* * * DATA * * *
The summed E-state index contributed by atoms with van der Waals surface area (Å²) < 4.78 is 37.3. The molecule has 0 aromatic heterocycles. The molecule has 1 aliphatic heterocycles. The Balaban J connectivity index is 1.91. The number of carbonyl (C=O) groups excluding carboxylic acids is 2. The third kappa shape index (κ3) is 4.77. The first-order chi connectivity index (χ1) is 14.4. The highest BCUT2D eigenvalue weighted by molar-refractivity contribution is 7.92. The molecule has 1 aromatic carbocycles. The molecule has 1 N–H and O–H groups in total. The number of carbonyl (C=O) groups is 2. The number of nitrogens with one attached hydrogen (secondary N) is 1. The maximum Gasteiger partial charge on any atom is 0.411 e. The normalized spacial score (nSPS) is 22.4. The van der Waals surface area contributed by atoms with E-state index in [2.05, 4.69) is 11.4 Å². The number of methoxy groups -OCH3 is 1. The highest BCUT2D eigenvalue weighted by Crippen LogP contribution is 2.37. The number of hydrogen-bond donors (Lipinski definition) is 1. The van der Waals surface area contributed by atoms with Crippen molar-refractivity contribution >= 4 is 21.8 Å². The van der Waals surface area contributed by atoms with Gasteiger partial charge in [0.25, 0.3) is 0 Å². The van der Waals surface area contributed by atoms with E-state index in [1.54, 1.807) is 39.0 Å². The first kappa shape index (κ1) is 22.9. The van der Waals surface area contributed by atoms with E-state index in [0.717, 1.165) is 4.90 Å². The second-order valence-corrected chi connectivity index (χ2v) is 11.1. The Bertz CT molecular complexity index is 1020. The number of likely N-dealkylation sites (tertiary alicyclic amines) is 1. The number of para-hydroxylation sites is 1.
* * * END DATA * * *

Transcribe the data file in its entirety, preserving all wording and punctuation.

The summed E-state index contributed by atoms with van der Waals surface area (Å²) < 4.78 is 37.3. The molecule has 0 aromatic heterocycles. The molecule has 1 aliphatic heterocycles. The Balaban J connectivity index is 1.91. The number of carbonyl (C=O) groups excluding carboxylic acids is 2. The third kappa shape index (κ3) is 4.77. The first-order chi connectivity index (χ1) is 14.4. The highest BCUT2D eigenvalue weighted by molar-refractivity contribution is 7.92. The molecule has 1 aromatic carbocycles. The molecule has 1 N–H and O–H groups in total. The number of carbonyl (C=O) groups is 2. The number of nitrogens with one attached hydrogen (secondary N) is 1. The maximum Gasteiger partial charge on any atom is 0.411 e. The normalized spacial score (nSPS) is 22.4. The van der Waals surface area contributed by atoms with E-state index in [2.05, 4.69) is 11.4 Å². The number of methoxy groups -OCH3 is 1. The highest BCUT2D eigenvalue weighted by Crippen LogP contribution is 2.37. The number of hydrogen-bond donors (Lipinski definition) is 1. The van der Waals surface area contributed by atoms with Crippen molar-refractivity contribution >= 4 is 21.8 Å². The van der Waals surface area contributed by atoms with Gasteiger partial charge in [0.25, 0.3) is 0 Å². The van der Waals surface area contributed by atoms with E-state index in [1.54, 1.807) is 39.0 Å². The first kappa shape index (κ1) is 22.9. The van der Waals surface area contributed by atoms with E-state index in [0.717, 1.165) is 4.90 Å². The second-order valence-corrected chi connectivity index (χ2v) is 11.1. The Bertz CT molecular complexity index is 1020. The number of likely N-dealkylation sites (tertiary alicyclic amines) is 1. The number of para-hydroxylation sites is 1.